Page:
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Today saw a victory for energy security, electric vehicle owners, and the environment, as HB 1247, Colorado’s Innovative Motor Vehicle Tax Credit, was signed into law. While the State of Colorado is already an established leader in supporting adoption of electric vehicles, the new provisions in this bill extend the existing tax credit’s duration and apply it to plug-in hybrid vehicles such as the Chevy Volt and Toyota Plug-In Prius. Expanding the Innovative Motor Vehicle Tax Credit to these vehicles helps advance electric vehicle adoption and technology. Incentives such as this are needed because many drivers are turned off by the higher upfront costs of electric vehicles, in addition to being hesitant or unwilling to consider compromising the “range” of a gasoline car while battery and charging technologies continue to improve. Specifically, HB 1274 will:
- Specify that plug-in electric vehicles like the Chevy Volt and Ford C-Max Energi are included in the existing credit.
- Change the credit calculation at the request of the Department of Revenue, to simplify administration and make it easier for dealers and consumers to understand the credit.
- Extend the credit for innovative motor vehicles. The original 2009 bill specified the level of credit available through 2015; HB 1247 extends the credit for innovative motor vehicles including electric, plug-in electric, and CNG vehicles through 2022.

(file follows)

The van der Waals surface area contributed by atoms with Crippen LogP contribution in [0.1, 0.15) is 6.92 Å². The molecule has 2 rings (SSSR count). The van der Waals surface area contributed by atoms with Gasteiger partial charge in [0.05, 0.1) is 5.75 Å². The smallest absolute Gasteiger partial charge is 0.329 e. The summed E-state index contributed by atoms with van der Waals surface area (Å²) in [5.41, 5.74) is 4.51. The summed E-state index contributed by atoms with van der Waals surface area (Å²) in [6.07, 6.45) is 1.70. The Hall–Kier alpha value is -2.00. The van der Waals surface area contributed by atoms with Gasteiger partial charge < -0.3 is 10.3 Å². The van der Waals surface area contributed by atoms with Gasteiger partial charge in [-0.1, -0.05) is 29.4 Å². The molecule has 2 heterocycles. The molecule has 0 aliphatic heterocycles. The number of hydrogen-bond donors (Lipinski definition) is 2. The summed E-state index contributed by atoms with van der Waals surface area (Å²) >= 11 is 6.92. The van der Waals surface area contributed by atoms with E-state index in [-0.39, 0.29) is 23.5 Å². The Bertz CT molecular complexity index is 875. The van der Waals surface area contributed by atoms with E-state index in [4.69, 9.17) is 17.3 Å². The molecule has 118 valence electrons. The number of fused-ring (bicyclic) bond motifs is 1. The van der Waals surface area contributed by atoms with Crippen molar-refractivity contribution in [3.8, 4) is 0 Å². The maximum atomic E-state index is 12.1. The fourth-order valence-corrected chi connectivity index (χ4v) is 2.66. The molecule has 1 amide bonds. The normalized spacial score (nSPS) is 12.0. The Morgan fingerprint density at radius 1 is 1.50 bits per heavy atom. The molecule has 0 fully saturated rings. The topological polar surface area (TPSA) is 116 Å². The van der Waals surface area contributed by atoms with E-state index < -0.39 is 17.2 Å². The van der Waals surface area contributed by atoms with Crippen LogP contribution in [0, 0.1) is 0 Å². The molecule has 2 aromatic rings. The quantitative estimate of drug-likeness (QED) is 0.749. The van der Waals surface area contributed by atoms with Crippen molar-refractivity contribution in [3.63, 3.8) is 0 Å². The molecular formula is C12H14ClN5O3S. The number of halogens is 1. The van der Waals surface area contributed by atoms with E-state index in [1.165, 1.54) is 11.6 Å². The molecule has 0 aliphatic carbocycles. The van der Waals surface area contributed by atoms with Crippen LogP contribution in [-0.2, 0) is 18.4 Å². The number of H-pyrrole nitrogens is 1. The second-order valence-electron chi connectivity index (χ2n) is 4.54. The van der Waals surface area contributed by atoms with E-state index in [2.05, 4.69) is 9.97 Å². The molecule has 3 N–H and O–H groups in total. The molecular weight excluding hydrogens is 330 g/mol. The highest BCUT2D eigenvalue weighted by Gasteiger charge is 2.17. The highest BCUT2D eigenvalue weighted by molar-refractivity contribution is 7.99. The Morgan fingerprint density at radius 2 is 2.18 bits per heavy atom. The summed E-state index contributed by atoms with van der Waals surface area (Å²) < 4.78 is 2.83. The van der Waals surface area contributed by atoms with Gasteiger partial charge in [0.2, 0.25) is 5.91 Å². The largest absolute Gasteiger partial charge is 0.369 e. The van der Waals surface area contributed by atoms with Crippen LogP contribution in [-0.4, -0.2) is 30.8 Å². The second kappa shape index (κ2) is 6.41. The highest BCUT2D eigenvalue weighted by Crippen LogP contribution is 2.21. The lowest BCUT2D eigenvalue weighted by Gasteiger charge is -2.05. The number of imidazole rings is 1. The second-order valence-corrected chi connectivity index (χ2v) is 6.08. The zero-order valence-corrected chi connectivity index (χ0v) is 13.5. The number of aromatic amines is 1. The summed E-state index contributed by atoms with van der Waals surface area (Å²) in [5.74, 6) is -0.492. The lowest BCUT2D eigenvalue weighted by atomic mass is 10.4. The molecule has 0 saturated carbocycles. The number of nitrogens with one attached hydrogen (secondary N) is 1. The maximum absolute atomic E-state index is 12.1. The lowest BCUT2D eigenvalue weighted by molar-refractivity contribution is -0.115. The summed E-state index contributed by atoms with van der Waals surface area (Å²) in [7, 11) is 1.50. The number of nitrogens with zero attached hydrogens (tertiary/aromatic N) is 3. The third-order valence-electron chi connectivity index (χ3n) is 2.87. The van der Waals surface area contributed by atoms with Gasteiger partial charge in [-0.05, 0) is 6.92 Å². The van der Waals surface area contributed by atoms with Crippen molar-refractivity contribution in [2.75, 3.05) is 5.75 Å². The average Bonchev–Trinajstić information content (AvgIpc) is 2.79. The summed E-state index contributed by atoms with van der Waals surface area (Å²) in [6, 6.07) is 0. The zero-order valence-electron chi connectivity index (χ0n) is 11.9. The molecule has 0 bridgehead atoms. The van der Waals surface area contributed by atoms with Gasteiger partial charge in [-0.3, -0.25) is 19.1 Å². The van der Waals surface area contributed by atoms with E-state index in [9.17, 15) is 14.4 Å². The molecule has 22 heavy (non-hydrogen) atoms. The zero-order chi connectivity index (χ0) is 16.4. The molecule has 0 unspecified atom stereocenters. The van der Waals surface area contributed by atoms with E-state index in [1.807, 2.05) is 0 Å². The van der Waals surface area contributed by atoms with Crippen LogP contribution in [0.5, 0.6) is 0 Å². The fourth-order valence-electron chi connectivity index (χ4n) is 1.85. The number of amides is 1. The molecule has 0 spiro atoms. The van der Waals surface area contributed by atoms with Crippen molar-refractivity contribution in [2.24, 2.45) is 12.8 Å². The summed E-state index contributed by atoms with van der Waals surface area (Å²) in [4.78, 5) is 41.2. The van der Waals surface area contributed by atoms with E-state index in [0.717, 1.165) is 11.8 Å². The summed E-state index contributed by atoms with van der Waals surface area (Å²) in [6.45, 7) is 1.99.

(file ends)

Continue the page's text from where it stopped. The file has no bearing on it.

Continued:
Robbie Diamond, Founder and CEO of SAFE and the Electrification Coalition, stated, “This bill will get more electric vehicles on Colorado roads and accelerate the transition away from oil and toward a diverse set of domestic fuels to power our transportation sector. That transition is good for consumers and local businesses alike, and will protect our nation from the economic and national security problems caused by oil dependence. Policy steps like this, combined with efforts like our Drive Electric Northern Colorado program, show that the state of Colorado is truly leading the way in the United States.”
The Colorado tax credit of $6,000 supplements a federal tax credit for electric vehicles of $7,500. While both are beneficial individually, combined they create a truly impressive offset towards the higher initial costs of plug-in cars (it’s important to keep in mind that the costs of fuel and repairs for electric vehicles are far below their conventional counterparts; for full details, see the Drive Electric Comparison Calculator).
Colorado’s clear leadership in supporting electric vehicle adoption was confirmed by a new study by the Southwest Energy Efficiency Project (SWEEP), which gives it an “A-“ grade for its state laws, showing that the state’s pro-EV policies make it a clear leader in the region.
For more information about SAFE and the EC’s work in Colorado, visit DriveElectricNoCo.org, and follow @DriveElectricNC on twitter.